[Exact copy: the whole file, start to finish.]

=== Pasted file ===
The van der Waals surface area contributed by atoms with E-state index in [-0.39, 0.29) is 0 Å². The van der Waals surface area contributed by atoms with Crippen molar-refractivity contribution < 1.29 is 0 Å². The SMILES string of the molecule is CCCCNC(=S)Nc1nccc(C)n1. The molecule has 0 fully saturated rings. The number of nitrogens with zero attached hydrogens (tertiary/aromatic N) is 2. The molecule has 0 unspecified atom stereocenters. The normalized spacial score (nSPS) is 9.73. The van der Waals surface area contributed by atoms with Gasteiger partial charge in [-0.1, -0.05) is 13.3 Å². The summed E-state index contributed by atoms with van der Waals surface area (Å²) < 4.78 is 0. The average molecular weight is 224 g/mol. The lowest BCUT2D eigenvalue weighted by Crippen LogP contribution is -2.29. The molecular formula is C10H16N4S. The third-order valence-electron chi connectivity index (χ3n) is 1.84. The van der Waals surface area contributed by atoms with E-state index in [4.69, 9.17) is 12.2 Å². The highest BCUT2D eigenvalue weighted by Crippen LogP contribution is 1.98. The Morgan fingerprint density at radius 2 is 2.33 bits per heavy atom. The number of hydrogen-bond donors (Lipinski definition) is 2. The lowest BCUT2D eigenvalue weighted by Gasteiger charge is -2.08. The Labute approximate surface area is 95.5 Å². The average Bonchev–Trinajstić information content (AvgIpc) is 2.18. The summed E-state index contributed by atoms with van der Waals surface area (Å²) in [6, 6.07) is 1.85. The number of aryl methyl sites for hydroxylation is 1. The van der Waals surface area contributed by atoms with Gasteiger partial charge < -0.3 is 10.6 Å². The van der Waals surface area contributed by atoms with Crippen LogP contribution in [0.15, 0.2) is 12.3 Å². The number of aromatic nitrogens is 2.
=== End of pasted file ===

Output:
The van der Waals surface area contributed by atoms with E-state index in [-0.39, 0.29) is 0 Å². The van der Waals surface area contributed by atoms with Crippen molar-refractivity contribution < 1.29 is 0 Å². The SMILES string of the molecule is CCCCNC(=S)Nc1nccc(C)n1. The molecule has 0 fully saturated rings. The number of nitrogens with zero attached hydrogens (tertiary/aromatic N) is 2. The molecule has 0 unspecified atom stereocenters. The normalized spacial score (nSPS) is 9.73. The van der Waals surface area contributed by atoms with Gasteiger partial charge in [-0.1, -0.05) is 13.3 Å². The summed E-state index contributed by atoms with van der Waals surface area (Å²) < 4.78 is 0. The average molecular weight is 224 g/mol. The lowest BCUT2D eigenvalue weighted by Crippen LogP contribution is -2.29. The molecular formula is C10H16N4S. The third-order valence-electron chi connectivity index (χ3n) is 1.84. The van der Waals surface area contributed by atoms with E-state index in [4.69, 9.17) is 12.2 Å². The highest BCUT2D eigenvalue weighted by Crippen LogP contribution is 1.98. The Morgan fingerprint density at radius 2 is 2.33 bits per heavy atom. The number of hydrogen-bond donors (Lipinski definition) is 2. The lowest BCUT2D eigenvalue weighted by Gasteiger charge is -2.08. The Labute approximate surface area is 95.5 Å². The average Bonchev–Trinajstić information content (AvgIpc) is 2.18. The summed E-state index contributed by atoms with van der Waals surface area (Å²) in [6, 6.07) is 1.85. The number of aryl methyl sites for hydroxylation is 1. The van der Waals surface area contributed by atoms with Gasteiger partial charge < -0.3 is 10.6 Å². The van der Waals surface area contributed by atoms with Crippen LogP contribution in [0.15, 0.2) is 12.3 Å². The number of aromatic nitrogens is 2.